Prince was a perfectionist. He was a relentlessly creative musician and a refined aesthete, careful about the music he put out in the world, always presenting a seamless package — image and sound.
In the three and a half years since Prince’s death at 57, those responsible for his estate have had to decide just how much of the private Prince will be revealed. When he died, the musician was in the early stages of working on a memoir. “The Beautiful Ones,” published in October, contains the early pieces of the project, as well as images of Prince ephemera. And last month, a deluxe edition of “1999” arrived, including a significant cache of unreleased work from his vault.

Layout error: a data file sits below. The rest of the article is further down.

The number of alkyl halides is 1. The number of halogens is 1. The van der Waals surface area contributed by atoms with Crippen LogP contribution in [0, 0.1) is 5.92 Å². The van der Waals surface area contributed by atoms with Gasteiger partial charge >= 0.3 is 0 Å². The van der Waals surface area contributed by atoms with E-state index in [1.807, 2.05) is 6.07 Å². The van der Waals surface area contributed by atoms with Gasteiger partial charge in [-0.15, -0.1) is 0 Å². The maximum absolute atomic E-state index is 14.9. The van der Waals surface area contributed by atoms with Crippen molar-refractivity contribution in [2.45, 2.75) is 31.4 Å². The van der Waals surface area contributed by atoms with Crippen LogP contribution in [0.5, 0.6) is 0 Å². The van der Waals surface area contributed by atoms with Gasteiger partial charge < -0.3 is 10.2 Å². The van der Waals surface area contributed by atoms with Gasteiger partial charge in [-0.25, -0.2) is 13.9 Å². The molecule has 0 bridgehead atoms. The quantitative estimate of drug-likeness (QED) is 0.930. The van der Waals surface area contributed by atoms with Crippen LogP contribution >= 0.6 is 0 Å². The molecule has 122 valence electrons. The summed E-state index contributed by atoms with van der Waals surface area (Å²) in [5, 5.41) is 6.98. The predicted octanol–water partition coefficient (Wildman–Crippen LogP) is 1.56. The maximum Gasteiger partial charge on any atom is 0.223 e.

Would Prince have agreed to the release of this material in this form? Does the potential public good, and the contribution to the historical record, outweigh whatever uncertainties Prince might have had about the revealing of his rough drafts?
Joining Jon Caramonica on the Popcast:
- Jon Pareles, The New York Times’s chief pop music critic
- Naima Cochrane, a music and culture writer for Billboard, Vibe and others
- Keith Murphy, a music journalist for ESPN’s The Undefeated, Esquire, The New York Post and others.
- Jay Smooth, the host of Ill Doctrine Radio on hiphopmusic.com